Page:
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The Golden Bough A study of magic and religion

Page: 341

Still more clearly does the ox appear as a personification of the corn-spirit in a ceremony which is observed in all the provinces and districts of China to welcome the approach of spring. On the first day of spring, usually on the third or fourth of February, which is also the beginning of the Chinese New Year, the governor or prefect of the city goes in procession to the east gate of the city, and sacrifices to the Divine Husbandman, who is represented with a bull’s head on the body of a man. A large effigy of an ox, cow, or buffalo has been prepared for the occasion, and stands outside of the east gate, with agricultural implements beside it. The figure is made of differently-coloured pieces of paper pasted on a framework either by a blind man or according to the directions of a necromancer. The colours of the paper prognosticate the character of the coming year; if red prevails, there will be many fires; if white, there will be floods and rain; and so with the other colours. The mandarins walk slowly round the ox, beating it severely at each step with rods of various hues. It is filled with five kinds of grain, which pour forth when the effigy is broken by the blows of the rods. The paper fragments are then set on fire, and a scramble takes place for the burning fragments, because the people believe that whoever gets one of them is sure to be fortunate throughout the year. A live buffalo is next killed, and its flesh is divided among the mandarins. According to one account, the effigy of the ox is made of clay, and, after being beaten by the governor, is stoned by the people till they break it in pieces, “from which they expect an abundant year.” Here the corn-spirit appears to be plainly represented by the corn-filled ox, whose fragments may therefore be supposed to bring fertility with them.

On the whole we may perhaps conclude that both as a goat and as a bull Dionysus was essentially a god of vegetation. The Chinese and European customs which I have cited may perhaps shed light on the custom of rending a live bull or goat at the rites of Dionysus. The animal was torn in fragments, as the Khond victim was cut in pieces, in order that the worshippers might each secure a portion of the life-giving and fertilising influence of the god. The flesh was eaten raw as a sacrament, and we may conjecture that some of it was taken home to be buried in the fields, or otherwise employed so as to convey to the fruits of the earth the quickening influence of the god of vegetation. The resurrection of Dionysus, related in his myth, may have been enacted in his rites by stuffing and setting up the slain ox, as was done at the Athenian bouphonia.

Demeter, the Pig and the Horse">

2. Demeter, the Pig and the Horse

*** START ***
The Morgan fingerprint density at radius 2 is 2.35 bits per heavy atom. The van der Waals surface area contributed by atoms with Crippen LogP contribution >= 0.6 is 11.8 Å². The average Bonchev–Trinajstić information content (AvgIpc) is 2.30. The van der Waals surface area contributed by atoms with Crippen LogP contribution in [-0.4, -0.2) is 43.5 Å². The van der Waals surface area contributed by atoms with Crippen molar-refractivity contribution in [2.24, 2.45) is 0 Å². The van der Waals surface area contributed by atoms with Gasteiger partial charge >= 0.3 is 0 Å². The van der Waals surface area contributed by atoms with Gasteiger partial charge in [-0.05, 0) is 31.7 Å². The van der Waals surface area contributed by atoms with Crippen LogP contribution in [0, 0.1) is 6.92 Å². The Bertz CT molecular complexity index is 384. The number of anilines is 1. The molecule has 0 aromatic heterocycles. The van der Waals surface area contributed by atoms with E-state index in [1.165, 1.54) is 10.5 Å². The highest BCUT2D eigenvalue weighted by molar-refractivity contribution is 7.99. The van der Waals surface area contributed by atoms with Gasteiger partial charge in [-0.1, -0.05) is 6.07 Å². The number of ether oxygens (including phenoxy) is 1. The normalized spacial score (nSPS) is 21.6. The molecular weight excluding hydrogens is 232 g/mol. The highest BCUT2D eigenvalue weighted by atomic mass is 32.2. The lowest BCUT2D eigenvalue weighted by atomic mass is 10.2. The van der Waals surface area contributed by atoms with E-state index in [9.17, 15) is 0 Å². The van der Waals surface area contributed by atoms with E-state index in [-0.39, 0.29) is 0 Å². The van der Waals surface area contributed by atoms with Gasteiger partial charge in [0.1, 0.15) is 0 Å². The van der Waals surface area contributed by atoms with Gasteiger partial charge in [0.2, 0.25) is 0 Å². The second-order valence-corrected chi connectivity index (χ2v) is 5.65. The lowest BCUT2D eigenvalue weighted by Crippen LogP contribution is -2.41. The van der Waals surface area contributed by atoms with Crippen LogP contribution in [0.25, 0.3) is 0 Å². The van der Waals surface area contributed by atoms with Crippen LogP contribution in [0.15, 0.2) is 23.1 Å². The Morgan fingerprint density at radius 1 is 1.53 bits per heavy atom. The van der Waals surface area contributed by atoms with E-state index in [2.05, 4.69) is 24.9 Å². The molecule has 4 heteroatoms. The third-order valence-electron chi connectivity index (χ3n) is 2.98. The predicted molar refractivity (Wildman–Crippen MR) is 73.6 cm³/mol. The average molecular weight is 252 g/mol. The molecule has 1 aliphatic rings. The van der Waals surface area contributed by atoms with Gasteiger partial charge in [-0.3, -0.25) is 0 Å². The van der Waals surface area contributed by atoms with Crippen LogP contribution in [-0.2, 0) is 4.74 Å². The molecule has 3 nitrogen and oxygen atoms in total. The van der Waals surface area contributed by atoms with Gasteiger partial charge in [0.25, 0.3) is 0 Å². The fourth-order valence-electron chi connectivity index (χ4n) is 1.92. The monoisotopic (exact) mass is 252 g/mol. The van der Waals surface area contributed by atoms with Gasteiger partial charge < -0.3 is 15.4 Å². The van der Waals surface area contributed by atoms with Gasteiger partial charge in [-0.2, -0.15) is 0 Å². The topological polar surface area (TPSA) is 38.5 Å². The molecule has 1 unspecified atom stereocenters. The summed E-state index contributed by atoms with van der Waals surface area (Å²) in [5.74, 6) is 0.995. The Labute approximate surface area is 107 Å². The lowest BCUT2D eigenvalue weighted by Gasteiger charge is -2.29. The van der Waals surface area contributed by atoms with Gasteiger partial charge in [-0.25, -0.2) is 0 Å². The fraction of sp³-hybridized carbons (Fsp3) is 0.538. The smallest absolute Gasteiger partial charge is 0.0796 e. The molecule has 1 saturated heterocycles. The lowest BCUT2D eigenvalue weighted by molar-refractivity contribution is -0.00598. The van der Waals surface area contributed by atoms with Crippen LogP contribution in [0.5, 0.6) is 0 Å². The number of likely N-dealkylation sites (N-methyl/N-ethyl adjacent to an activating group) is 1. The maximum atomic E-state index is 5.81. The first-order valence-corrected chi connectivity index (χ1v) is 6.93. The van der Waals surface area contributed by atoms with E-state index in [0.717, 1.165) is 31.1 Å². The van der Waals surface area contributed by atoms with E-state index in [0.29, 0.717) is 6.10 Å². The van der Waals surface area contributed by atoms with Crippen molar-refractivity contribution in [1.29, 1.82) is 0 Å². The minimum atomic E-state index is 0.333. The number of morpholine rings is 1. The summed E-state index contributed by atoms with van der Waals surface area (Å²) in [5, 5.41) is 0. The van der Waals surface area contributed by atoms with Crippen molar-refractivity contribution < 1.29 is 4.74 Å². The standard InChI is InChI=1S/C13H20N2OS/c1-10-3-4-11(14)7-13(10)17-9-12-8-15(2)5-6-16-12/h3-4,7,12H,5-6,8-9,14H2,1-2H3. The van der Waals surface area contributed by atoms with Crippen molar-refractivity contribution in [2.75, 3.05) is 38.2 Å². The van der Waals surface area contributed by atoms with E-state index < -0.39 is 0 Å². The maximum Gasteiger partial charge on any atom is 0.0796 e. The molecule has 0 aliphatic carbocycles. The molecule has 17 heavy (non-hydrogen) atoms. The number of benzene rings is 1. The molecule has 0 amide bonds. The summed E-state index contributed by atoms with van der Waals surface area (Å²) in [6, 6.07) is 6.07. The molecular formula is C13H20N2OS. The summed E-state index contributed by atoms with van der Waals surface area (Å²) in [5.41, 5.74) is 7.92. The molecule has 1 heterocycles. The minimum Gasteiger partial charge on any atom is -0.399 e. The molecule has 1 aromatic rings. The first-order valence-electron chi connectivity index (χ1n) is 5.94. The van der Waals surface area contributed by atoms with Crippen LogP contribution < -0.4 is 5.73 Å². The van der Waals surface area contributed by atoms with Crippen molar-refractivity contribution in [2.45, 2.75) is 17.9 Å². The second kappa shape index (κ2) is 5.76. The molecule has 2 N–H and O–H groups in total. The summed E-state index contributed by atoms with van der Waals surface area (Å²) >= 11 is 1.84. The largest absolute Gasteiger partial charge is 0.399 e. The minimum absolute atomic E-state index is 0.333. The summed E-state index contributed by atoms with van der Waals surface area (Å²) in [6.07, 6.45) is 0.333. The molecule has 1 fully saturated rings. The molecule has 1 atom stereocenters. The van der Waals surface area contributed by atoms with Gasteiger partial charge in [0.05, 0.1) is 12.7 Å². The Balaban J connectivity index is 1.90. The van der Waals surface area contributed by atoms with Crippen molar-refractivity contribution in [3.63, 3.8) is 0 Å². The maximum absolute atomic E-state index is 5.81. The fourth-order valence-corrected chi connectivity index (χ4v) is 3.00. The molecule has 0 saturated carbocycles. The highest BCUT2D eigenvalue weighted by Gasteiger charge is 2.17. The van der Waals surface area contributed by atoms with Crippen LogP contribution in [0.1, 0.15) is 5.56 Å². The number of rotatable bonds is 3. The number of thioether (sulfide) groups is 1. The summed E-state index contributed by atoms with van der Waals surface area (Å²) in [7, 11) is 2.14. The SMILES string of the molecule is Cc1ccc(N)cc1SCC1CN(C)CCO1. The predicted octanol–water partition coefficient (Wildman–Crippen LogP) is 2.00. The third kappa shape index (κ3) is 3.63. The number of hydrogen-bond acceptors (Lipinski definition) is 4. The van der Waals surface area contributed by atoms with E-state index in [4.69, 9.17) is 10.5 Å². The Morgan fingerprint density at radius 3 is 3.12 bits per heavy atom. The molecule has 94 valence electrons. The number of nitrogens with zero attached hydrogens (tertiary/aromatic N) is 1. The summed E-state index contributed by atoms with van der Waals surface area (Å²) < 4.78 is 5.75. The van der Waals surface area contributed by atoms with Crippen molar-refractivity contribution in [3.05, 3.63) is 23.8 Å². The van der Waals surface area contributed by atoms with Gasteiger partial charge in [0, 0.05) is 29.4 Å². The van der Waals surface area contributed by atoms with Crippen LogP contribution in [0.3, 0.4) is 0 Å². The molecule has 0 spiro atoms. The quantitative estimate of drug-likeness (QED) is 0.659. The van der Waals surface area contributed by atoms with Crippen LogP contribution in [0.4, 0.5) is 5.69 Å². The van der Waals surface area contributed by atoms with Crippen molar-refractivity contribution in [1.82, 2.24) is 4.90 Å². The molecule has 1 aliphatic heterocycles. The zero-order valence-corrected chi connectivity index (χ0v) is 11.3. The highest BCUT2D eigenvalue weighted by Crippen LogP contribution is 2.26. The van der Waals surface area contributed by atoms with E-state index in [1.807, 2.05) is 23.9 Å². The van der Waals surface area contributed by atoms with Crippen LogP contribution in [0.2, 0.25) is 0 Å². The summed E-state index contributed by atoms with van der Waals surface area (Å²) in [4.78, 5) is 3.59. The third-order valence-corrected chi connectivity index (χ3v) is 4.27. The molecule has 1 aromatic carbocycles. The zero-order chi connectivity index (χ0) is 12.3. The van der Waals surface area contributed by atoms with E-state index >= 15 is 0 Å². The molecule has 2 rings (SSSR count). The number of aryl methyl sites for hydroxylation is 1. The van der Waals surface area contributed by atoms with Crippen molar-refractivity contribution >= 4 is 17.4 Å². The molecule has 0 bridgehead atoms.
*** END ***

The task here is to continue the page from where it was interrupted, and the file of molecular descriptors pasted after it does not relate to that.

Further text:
PASSING next to the corn-goddess Demeter, and remembering that in European folk-lore the pig is a common embodiment of the corn-spirit, we may now ask whether the pig, which was so closely associated with Demeter, may not have been originally the goddess herself in animal form. The pig was sacred to her; in art she was portrayed carrying or accompanied by a pig; and the pig was regularly sacrificed in her mysteries, the reason assigned being that the pig injures the corn and is therefore an enemy of the goddess. But after an animal has been conceived as a god, or a god as an animal, it sometimes happens, as we have seen, that the god sloughs off his animal form and becomes purely anthropomorphic; and that then the animal, which at first had been slain in the character of the god, comes to be viewed as a victim offered to the god on the ground of its hostility to the deity; in short, the god is sacrificed to himself on the ground that he is his own enemy. This happened to Dionysus, and it may have happened to Demeter also. And in fact the rites of one of her festivals, the Thesmophoria, bear out the view that originally the pig was an embodiment of the corn-goddess herself, either Demeter or her daughter and double Persephone. The Attic Thesmophoria was an autumn festival, celebrated by women alone in October, and appears to have represented with mourning rites the descent of Persephone (or Demeter) into the lower world, and with joy her return from the dead. Hence the name Descent or Ascent variously applied to the first, and the name Kalligeneia (fair-born) applied to the third day of the festival. Now it was customary at the Thesmophoria to throw pigs, cakes of dough, and branches of pine-trees into “the chasms of Demeter and Persephone,” which appear to have been sacred caverns or vaults. In these caverns or vaults there were said to be serpents, which guarded the caverns and consumed most of the flesh of the pigs and dough-cakes which were thrown in. Afterwards—apparently at the next annual festival—the decayed remains of the pigs, the cakes, and the pine-branches were fetched by women called “drawers,” who, after observing rules of ceremonial purity for three days, descended into the caverns, and, frightening away the serpents by clapping their hands, brought up the remains and placed them on the altar. Whoever got a piece of the decayed flesh and cakes, and sowed it with the seed-corn in his field, was believed to be sure of a good crop.


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